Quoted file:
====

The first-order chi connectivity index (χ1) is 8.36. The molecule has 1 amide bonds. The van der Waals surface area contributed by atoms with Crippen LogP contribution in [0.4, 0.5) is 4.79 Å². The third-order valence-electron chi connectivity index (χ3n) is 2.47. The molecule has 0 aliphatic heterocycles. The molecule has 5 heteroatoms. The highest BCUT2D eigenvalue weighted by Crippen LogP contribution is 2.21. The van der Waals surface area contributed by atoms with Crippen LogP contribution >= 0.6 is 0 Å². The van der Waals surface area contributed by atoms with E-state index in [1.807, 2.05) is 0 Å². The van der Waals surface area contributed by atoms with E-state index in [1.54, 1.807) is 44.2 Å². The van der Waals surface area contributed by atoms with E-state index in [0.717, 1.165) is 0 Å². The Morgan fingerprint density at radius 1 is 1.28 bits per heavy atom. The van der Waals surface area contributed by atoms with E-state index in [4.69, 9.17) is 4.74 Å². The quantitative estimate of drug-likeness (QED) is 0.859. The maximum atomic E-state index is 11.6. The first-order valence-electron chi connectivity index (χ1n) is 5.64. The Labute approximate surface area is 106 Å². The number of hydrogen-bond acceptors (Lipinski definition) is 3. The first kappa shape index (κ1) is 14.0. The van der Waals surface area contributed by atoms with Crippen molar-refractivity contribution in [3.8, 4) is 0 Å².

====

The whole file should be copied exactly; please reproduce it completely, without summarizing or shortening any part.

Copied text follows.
The first-order chi connectivity index (χ1) is 8.36. The molecule has 1 amide bonds. The van der Waals surface area contributed by atoms with Crippen LogP contribution in [0.4, 0.5) is 4.79 Å². The third-order valence-electron chi connectivity index (χ3n) is 2.47. The molecule has 0 aliphatic heterocycles. The molecule has 5 heteroatoms. The highest BCUT2D eigenvalue weighted by Crippen LogP contribution is 2.21. The van der Waals surface area contributed by atoms with Crippen LogP contribution >= 0.6 is 0 Å². The van der Waals surface area contributed by atoms with E-state index in [1.807, 2.05) is 0 Å². The van der Waals surface area contributed by atoms with E-state index in [1.54, 1.807) is 44.2 Å². The van der Waals surface area contributed by atoms with E-state index in [0.717, 1.165) is 0 Å². The Morgan fingerprint density at radius 1 is 1.28 bits per heavy atom. The van der Waals surface area contributed by atoms with E-state index in [4.69, 9.17) is 4.74 Å². The quantitative estimate of drug-likeness (QED) is 0.859. The maximum atomic E-state index is 11.6. The first-order valence-electron chi connectivity index (χ1n) is 5.64. The Labute approximate surface area is 106 Å². The number of hydrogen-bond acceptors (Lipinski definition) is 3. The first kappa shape index (κ1) is 14.0. The van der Waals surface area contributed by atoms with Crippen molar-refractivity contribution in [3.8, 4) is 0 Å².